Returning Locale-Sensitive Custom Strings

When you throw custom validation error messages, if your end users are multi-lingual, you may need to worry about providing a locale-specific error message string. To accomplish this, you can reference the current locale (inferred from each end user’s browser settings) as part of a function that encapsulates all of your error strings. Consider a getMessage function like the one below. Once it is defined, your validation rule or trigger can throw a locale-sensitive error message by passing in the appropriate message key:

// context is trigger or object-level validation rule
throw new oracle.jbo.ValidationException(getMessage('BIG_ERROR'))

The function is defined as follows.

  • Function Name: getMessage

  • Return Type: String

  • Parameters: stringKey String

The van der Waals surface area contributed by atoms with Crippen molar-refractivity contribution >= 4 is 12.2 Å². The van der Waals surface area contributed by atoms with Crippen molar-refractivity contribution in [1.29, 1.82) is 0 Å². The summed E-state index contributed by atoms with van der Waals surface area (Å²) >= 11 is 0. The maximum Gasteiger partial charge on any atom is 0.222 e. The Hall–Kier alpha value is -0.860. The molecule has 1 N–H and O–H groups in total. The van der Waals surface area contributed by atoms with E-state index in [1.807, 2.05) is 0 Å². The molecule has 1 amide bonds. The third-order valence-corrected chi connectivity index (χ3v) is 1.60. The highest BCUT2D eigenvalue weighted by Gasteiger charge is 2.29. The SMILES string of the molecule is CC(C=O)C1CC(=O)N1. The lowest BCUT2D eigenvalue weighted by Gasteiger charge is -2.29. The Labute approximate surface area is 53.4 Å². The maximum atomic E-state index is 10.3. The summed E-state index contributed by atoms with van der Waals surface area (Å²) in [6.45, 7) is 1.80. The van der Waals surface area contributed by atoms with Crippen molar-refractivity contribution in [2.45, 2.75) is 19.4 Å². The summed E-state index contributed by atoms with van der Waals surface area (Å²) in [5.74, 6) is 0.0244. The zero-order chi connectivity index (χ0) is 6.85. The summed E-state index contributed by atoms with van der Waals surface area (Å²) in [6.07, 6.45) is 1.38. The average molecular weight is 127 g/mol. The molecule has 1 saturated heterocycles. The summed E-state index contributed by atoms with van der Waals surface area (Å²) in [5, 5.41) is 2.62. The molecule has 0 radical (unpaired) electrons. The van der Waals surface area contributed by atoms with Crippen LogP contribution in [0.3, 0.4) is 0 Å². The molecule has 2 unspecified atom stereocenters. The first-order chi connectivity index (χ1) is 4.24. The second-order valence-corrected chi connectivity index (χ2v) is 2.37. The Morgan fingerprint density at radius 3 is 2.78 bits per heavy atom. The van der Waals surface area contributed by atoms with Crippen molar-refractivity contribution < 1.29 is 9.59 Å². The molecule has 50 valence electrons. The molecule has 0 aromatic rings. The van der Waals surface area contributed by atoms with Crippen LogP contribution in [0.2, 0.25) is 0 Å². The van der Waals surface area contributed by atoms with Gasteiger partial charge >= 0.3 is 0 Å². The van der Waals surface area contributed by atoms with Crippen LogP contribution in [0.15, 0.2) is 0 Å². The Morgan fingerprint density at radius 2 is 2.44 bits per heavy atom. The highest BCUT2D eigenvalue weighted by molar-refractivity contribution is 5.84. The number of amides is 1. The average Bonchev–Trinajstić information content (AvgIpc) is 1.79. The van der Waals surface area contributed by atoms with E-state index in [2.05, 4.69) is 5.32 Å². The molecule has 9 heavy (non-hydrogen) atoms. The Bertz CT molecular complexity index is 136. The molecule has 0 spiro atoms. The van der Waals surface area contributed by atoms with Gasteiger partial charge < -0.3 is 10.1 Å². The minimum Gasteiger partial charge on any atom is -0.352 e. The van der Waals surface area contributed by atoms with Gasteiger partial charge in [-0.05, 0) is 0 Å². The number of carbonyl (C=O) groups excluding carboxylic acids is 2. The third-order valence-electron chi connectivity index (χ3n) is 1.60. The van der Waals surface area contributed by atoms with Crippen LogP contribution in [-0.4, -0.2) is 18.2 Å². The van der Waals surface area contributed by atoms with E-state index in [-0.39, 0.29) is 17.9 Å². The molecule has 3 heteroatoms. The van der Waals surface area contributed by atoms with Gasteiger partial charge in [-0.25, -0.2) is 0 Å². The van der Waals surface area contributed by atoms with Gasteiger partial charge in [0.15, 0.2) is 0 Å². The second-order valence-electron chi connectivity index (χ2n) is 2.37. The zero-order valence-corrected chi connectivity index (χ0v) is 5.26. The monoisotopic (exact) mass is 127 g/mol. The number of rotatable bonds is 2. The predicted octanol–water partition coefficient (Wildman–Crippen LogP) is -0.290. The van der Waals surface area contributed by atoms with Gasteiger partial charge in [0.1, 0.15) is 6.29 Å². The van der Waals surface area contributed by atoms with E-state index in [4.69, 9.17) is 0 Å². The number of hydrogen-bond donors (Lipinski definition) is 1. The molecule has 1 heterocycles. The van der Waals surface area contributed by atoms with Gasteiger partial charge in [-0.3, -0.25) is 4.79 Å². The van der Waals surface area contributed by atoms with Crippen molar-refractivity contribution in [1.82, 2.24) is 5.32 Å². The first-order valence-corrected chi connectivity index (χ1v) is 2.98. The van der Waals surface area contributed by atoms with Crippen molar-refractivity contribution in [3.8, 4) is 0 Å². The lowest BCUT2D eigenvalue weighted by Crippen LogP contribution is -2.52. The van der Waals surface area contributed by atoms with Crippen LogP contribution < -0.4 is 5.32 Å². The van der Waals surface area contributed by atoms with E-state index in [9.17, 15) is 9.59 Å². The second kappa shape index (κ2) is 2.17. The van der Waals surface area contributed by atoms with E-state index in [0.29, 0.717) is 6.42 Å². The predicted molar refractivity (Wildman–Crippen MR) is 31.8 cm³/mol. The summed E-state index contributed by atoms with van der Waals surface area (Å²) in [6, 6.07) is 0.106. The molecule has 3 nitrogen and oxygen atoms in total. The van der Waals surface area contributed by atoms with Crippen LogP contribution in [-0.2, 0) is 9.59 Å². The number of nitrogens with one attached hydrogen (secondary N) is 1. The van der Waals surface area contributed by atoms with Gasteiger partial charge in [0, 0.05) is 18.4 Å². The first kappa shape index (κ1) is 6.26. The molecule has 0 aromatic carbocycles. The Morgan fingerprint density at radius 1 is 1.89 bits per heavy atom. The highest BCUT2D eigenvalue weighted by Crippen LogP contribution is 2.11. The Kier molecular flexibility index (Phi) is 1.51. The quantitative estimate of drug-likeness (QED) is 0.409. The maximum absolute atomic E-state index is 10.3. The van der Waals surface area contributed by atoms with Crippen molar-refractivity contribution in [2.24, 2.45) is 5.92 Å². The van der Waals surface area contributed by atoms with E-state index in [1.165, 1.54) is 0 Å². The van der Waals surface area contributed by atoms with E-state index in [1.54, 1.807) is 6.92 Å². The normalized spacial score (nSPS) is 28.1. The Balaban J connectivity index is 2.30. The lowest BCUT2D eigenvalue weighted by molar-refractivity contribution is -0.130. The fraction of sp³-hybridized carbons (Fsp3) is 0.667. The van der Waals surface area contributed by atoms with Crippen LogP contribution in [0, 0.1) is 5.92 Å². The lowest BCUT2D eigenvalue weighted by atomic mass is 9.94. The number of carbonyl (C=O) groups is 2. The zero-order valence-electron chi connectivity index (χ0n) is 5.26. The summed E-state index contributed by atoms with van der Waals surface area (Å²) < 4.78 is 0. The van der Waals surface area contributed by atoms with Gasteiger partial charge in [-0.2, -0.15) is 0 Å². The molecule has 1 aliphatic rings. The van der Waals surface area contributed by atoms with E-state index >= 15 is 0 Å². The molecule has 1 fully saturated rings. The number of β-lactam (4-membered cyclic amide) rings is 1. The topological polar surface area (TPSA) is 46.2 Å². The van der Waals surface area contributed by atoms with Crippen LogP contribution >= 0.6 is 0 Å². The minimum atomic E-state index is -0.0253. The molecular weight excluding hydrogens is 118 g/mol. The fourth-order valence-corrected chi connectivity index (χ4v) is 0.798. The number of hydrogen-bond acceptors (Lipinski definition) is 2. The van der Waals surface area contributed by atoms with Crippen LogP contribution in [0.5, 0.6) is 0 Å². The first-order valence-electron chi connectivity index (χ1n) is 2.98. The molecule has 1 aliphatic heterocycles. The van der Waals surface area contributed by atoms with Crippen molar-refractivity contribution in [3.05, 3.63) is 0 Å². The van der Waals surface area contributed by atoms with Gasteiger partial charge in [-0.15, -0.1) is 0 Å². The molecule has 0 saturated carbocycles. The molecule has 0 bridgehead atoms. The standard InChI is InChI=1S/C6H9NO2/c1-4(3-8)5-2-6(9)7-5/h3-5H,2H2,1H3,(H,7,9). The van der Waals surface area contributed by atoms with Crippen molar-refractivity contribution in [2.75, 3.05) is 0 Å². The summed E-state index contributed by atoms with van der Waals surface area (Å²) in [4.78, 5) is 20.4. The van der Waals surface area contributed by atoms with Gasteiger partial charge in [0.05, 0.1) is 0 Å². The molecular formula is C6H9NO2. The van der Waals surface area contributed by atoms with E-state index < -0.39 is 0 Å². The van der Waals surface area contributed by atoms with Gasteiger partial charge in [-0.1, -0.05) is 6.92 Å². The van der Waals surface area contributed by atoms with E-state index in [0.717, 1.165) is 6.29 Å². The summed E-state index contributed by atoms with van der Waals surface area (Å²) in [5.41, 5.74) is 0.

Function Definition

// Let "en" be the default lang
// Get the language part of the locale
// e.g. for locale "en_US" lang part is "en"
def defaultLang = 'en';
def userLocale = adf.context.getLocale() as String
def userLang = left(userLocale,2)
def supportedLangs=['en','it']
def lookupLang = supportedLangs.contains(userLang)
                 ? userLang : defaultLang
def messages =
   [BIG_ERROR:  [en:'A big error occurred',
                 it:'È successo un grande errore'],
    SMALL_ERROR:[en:'A small error occurred',
                 it:'È successo un piccolo errore']
]
return messages[stringKey][lookupLang]

Raising a Trigger's Optional Declaratively-Configured Error Message